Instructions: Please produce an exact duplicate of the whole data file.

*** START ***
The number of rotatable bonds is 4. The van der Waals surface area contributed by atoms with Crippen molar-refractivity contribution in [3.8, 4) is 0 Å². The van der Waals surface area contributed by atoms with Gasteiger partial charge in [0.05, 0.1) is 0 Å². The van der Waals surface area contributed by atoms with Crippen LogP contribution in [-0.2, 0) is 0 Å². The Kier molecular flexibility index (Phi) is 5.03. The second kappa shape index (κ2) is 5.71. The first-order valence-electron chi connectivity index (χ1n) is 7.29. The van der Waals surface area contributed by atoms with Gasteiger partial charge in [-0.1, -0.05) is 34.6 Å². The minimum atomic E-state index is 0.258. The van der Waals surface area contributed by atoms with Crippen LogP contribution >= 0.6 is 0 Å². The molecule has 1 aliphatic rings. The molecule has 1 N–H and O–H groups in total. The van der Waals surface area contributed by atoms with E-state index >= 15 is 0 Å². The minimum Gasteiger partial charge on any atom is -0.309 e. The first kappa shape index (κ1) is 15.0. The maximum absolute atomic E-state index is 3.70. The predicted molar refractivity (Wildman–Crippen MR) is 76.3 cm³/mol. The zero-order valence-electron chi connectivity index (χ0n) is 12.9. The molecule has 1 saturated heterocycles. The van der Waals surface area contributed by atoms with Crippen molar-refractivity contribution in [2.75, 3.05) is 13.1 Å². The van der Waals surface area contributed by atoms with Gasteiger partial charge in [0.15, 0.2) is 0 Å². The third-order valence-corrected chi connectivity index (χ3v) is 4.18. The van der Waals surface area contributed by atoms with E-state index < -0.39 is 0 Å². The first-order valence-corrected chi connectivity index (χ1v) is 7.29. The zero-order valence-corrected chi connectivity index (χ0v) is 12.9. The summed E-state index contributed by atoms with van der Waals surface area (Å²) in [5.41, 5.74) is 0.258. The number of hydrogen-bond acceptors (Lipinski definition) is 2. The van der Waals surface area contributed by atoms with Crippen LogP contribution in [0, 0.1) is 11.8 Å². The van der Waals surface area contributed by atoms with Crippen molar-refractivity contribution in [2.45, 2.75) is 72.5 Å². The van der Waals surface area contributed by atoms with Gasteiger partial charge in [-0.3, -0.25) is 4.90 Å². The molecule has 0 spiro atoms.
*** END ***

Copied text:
The number of rotatable bonds is 4. The van der Waals surface area contributed by atoms with Crippen molar-refractivity contribution in [3.8, 4) is 0 Å². The van der Waals surface area contributed by atoms with Gasteiger partial charge in [0.05, 0.1) is 0 Å². The van der Waals surface area contributed by atoms with Crippen LogP contribution in [-0.2, 0) is 0 Å². The Kier molecular flexibility index (Phi) is 5.03. The second kappa shape index (κ2) is 5.71. The first-order valence-electron chi connectivity index (χ1n) is 7.29. The van der Waals surface area contributed by atoms with Gasteiger partial charge in [-0.1, -0.05) is 34.6 Å². The minimum atomic E-state index is 0.258. The van der Waals surface area contributed by atoms with Crippen LogP contribution >= 0.6 is 0 Å². The molecule has 1 aliphatic rings. The molecule has 1 N–H and O–H groups in total. The van der Waals surface area contributed by atoms with E-state index >= 15 is 0 Å². The minimum Gasteiger partial charge on any atom is -0.309 e. The first kappa shape index (κ1) is 15.0. The maximum absolute atomic E-state index is 3.70. The predicted molar refractivity (Wildman–Crippen MR) is 76.3 cm³/mol. The zero-order valence-electron chi connectivity index (χ0n) is 12.9. The molecule has 1 saturated heterocycles. The van der Waals surface area contributed by atoms with Crippen molar-refractivity contribution in [2.75, 3.05) is 13.1 Å². The van der Waals surface area contributed by atoms with Gasteiger partial charge in [0.15, 0.2) is 0 Å². The third-order valence-corrected chi connectivity index (χ3v) is 4.18. The van der Waals surface area contributed by atoms with E-state index < -0.39 is 0 Å². The first-order valence-corrected chi connectivity index (χ1v) is 7.29. The zero-order valence-corrected chi connectivity index (χ0v) is 12.9. The summed E-state index contributed by atoms with van der Waals surface area (Å²) in [5.41, 5.74) is 0.258. The number of hydrogen-bond acceptors (Lipinski definition) is 2. The van der Waals surface area contributed by atoms with Crippen LogP contribution in [0, 0.1) is 11.8 Å². The van der Waals surface area contributed by atoms with Crippen molar-refractivity contribution in [2.45, 2.75) is 72.5 Å². The van der Waals surface area contributed by atoms with Gasteiger partial charge in [-0.3, -0.25) is 4.90 Å². The molecule has 0 spiro atoms.